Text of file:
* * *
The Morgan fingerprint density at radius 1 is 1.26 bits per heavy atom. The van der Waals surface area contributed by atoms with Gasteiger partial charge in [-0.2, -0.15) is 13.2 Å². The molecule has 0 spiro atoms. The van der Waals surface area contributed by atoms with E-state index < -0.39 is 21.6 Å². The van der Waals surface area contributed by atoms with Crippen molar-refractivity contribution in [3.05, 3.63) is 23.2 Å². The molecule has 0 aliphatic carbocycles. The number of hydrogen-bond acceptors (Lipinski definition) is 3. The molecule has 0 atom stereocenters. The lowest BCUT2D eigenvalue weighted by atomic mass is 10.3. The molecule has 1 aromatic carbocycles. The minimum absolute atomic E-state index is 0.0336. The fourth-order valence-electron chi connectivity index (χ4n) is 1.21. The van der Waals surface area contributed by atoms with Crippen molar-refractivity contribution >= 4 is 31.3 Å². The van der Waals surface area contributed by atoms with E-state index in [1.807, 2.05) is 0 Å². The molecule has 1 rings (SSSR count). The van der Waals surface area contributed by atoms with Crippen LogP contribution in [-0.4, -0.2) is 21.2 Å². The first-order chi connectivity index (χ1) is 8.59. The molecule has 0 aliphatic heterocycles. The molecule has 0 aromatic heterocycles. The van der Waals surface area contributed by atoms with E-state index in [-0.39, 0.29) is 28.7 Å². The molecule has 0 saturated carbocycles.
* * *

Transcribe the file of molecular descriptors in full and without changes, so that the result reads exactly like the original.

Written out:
The Morgan fingerprint density at radius 1 is 1.26 bits per heavy atom. The van der Waals surface area contributed by atoms with Gasteiger partial charge in [-0.2, -0.15) is 13.2 Å². The molecule has 0 spiro atoms. The van der Waals surface area contributed by atoms with E-state index < -0.39 is 21.6 Å². The van der Waals surface area contributed by atoms with Crippen molar-refractivity contribution in [3.05, 3.63) is 23.2 Å². The molecule has 0 aliphatic carbocycles. The number of hydrogen-bond acceptors (Lipinski definition) is 3. The molecule has 0 atom stereocenters. The lowest BCUT2D eigenvalue weighted by atomic mass is 10.3. The molecule has 1 aromatic carbocycles. The minimum absolute atomic E-state index is 0.0336. The fourth-order valence-electron chi connectivity index (χ4n) is 1.21. The van der Waals surface area contributed by atoms with Crippen molar-refractivity contribution >= 4 is 31.3 Å². The van der Waals surface area contributed by atoms with E-state index in [1.807, 2.05) is 0 Å². The molecule has 1 rings (SSSR count). The van der Waals surface area contributed by atoms with Crippen LogP contribution in [-0.4, -0.2) is 21.2 Å². The first-order chi connectivity index (χ1) is 8.59. The molecule has 0 aliphatic heterocycles. The molecule has 0 aromatic heterocycles. The van der Waals surface area contributed by atoms with E-state index in [-0.39, 0.29) is 28.7 Å². The molecule has 0 saturated carbocycles.